Why Proof of Heaven Does Not Prove There’s a Heaven.

The state of the universe.
Oct. 23 2012 12:05 PM

Heaven Help Us

Another “Harvard brain scientist” finds faith and tells the world.

Depiction of heaven at the State Hall of the Austrian National Library, finished in 1730

By Alex Eben Meyer

Newsweek is dead. The 80-year-old magazine will cease publication at the end of the year, a teary-eyed Tina Brown said last Thursday. Before we sink too deeply into grief, let's all remember what lies beyond these earthly, stapled pages. Newsweek may have passed away, its paper turned to dust, but the Newsweek spirit carries on, not as matter or material, but in a state of pure electron flux, a ghostly form that rides the WiFi waves around us. Its words will rise off the printing press and be transformed into an energy that's everywhere at once, but also nowhere. The magazine will become an online angel—a Web-based publication that penetrates our minds with truth and light. In death, it will be reborn and find everlasting life. …

Daniel Engber Daniel Engber

Daniel Engber is a columnist for Slate

Sorry, I'm getting all mixed up. I've been having a little trouble focusing since I read Newsweek's cover story from Oct. 15—the one with a picture of a hand reaching up into the clouds and a headline promising that "Heaven Is Real." It's a personal account of meeting God, excerpted from a memoir published this week, called Proof of Heaven: A Neurosurgeon's Journey Into the Afterlife. A neurosurgeon? More than that! The author, Eben Alexander III, makes a point of saying that he's a skeptic and a scientist, a skeptical scientist who happens to have spent some time (did he mention?) at a little school in Boston called Harvard University. This science-minded Harvard skeptic never thought he'd find the truth of Jesus Christ. But the facts are just the facts: Alexander has been graced with the divine, and he'll share that grace with us. He's become a neuro-prophet.

This experiment in out-of-body consciousness began in fall of 2008, when a case of bacterial meningitis put Alexander in a coma and "shut down" his “entire cortex.” What he means by that is never clear—you might think this state would be synonymous with death, which is sort of what Alexander claims, even though he's now alive and writing books. But it's a waste of time to quibble over details, since according to the author, the fact of his brain's inactivation is the only thing that could possibly explain what happened next. While Alexander was in the coma, and his brain was “totally off-line” he drifted from this world of Harvard neuroscience into a land of pink and puffy clouds, and chanting flocks of angels, and a glowing orb that speaks telepathically, and a blue-eyed lady-friend, and lots and lots of butterflies. You would not believe how many butterflies there are in Heaven.

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"I've spent decades as a neurosurgeon at some of the most prestigious medical institutions in our country," Alexander writes, reminding us that he's no sap. "I sympathized deeply with those who wanted to believe that there was a God somewhere out there who loved us unconditionally. In fact, I envied such people the security that those beliefs no doubt provided. But as a scientist, I simply knew better than to believe them myself." He was just like you and me, you see, at least until he fell into a coma—and flew into the sky, and entered the mind of an earthworm, was forced to reconsider all his Harvard science skepticism about the loving Lord above.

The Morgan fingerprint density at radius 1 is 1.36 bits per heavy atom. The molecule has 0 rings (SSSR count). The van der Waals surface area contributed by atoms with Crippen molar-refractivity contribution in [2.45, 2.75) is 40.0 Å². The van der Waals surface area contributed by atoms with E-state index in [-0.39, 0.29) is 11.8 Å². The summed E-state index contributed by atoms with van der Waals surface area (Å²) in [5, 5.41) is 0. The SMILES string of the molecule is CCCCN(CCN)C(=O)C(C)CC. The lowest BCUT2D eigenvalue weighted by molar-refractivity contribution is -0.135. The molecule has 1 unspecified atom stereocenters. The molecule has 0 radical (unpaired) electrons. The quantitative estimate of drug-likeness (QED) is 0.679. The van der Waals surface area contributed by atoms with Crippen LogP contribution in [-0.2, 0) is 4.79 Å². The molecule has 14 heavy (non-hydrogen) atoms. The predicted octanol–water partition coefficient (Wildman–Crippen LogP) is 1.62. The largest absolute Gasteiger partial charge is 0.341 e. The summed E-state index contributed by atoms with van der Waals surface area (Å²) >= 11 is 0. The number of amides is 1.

Is it even worth rebutting this interpretation? Even before it was published, Proof of Heaven: A Neurosurgeons Journey Into the Afterlife has reached the Top 10 of the Amazon best-seller list, so we may as well prepare ourselves for the out-of-mind publicity that's sure to follow. For starters, Alexander says it took him "months to come to terms with what happened," as if he'd had to reconstruct the ultra-real experience after his recovery. One might timidly suggest that the story is confabulated—that is to say, his wounded brain filled in the gaps in time with a holy flight of fancy. (Perhaps his experience of "flying" came from memories of skydiving while a student at University of North Carolina?) It also seems at least half-plausible that Alexander's dreamy chit-chat with Jehovah happened in his head, as he was emerging from his coma, and during a time in which the author says he suffered from what's called "ICU psychosis." In the book—which I've had the great displeasure of perusing—he describes waking up to "a strange and exhausting paranoid universe" in which "Internet messages" showed up wherever he looked, and a "grinding, monotonous, anti-melodious chanting" filled his head. "Some of the dreams I had during this period were stunningly and frighteningly vivid," he says.

It was only later on that he worked out the fine points of his astral projection, in part by using a commercial meditation aid called "Hemi-Sync"—a $12 music CD that purports to mimic psychedelics and expand the mind with alternating beats. "Hemi-Sync potentially offered a means of inactivating the filtering function of the physical brain by globally synchronizing my neocortical electrical activity, just as my meningitis might have done, to liberate my out-of-body consciousness," he explains, as only a Harvard neurosurgeon can. Scientists who are a bit more skeptical have described these claims as silly.